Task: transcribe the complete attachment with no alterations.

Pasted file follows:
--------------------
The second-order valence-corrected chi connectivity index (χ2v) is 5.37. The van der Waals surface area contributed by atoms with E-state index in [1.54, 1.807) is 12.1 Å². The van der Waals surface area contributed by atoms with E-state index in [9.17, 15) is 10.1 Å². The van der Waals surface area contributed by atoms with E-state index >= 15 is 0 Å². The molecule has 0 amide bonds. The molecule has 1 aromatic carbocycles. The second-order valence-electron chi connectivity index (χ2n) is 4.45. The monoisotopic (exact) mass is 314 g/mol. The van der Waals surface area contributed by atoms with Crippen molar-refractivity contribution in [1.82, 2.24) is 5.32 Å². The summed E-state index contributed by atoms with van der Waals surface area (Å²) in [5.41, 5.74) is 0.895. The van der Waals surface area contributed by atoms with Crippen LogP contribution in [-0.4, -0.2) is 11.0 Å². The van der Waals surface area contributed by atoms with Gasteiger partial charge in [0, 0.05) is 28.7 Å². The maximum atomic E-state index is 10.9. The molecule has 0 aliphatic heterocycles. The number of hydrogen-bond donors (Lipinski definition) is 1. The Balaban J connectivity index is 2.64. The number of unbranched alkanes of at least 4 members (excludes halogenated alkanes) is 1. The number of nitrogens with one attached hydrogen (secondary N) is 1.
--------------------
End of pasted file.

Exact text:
The second-order valence-corrected chi connectivity index (χ2v) is 5.37. The van der Waals surface area contributed by atoms with E-state index in [1.54, 1.807) is 12.1 Å². The van der Waals surface area contributed by atoms with E-state index in [9.17, 15) is 10.1 Å². The van der Waals surface area contributed by atoms with E-state index >= 15 is 0 Å². The molecule has 0 amide bonds. The molecule has 1 aromatic carbocycles. The second-order valence-electron chi connectivity index (χ2n) is 4.45. The monoisotopic (exact) mass is 314 g/mol. The van der Waals surface area contributed by atoms with Crippen molar-refractivity contribution in [1.82, 2.24) is 5.32 Å². The summed E-state index contributed by atoms with van der Waals surface area (Å²) in [5.41, 5.74) is 0.895. The van der Waals surface area contributed by atoms with Crippen LogP contribution in [-0.4, -0.2) is 11.0 Å². The van der Waals surface area contributed by atoms with Gasteiger partial charge in [0, 0.05) is 28.7 Å². The maximum atomic E-state index is 10.9. The molecule has 0 aliphatic heterocycles. The number of hydrogen-bond donors (Lipinski definition) is 1. The Balaban J connectivity index is 2.64. The number of unbranched alkanes of at least 4 members (excludes halogenated alkanes) is 1. The number of nitrogens with one attached hydrogen (secondary N) is 1.